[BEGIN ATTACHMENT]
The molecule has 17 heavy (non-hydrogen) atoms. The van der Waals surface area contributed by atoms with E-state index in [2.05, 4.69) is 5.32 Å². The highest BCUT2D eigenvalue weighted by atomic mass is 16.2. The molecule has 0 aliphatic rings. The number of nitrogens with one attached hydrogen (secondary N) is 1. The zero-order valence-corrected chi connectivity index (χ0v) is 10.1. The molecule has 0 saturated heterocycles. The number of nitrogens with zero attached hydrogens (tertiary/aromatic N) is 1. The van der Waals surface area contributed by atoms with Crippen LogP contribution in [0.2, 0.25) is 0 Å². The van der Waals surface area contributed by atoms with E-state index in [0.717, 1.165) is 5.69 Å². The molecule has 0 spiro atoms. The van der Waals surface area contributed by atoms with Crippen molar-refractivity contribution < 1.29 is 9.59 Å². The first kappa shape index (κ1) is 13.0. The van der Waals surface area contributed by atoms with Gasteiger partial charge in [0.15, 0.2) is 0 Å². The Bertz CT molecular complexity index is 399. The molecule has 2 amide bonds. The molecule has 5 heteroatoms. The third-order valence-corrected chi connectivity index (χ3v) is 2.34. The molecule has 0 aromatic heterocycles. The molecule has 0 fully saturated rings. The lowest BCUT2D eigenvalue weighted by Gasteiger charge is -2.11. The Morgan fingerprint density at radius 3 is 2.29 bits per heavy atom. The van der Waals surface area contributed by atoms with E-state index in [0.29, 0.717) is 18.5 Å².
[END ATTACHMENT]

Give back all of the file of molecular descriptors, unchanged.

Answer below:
The molecule has 17 heavy (non-hydrogen) atoms. The van der Waals surface area contributed by atoms with E-state index in [2.05, 4.69) is 5.32 Å². The highest BCUT2D eigenvalue weighted by atomic mass is 16.2. The molecule has 0 aliphatic rings. The number of nitrogens with one attached hydrogen (secondary N) is 1. The zero-order valence-corrected chi connectivity index (χ0v) is 10.1. The molecule has 0 saturated heterocycles. The number of nitrogens with zero attached hydrogens (tertiary/aromatic N) is 1. The van der Waals surface area contributed by atoms with Crippen LogP contribution in [0.2, 0.25) is 0 Å². The van der Waals surface area contributed by atoms with E-state index in [0.717, 1.165) is 5.69 Å². The molecule has 0 spiro atoms. The van der Waals surface area contributed by atoms with Crippen molar-refractivity contribution < 1.29 is 9.59 Å². The first kappa shape index (κ1) is 13.0. The van der Waals surface area contributed by atoms with Gasteiger partial charge in [0.15, 0.2) is 0 Å². The Bertz CT molecular complexity index is 399. The molecule has 2 amide bonds. The molecule has 5 heteroatoms. The third-order valence-corrected chi connectivity index (χ3v) is 2.34. The molecule has 0 aromatic heterocycles. The molecule has 0 fully saturated rings. The lowest BCUT2D eigenvalue weighted by Gasteiger charge is -2.11. The Morgan fingerprint density at radius 3 is 2.29 bits per heavy atom. The van der Waals surface area contributed by atoms with E-state index in [0.29, 0.717) is 18.5 Å².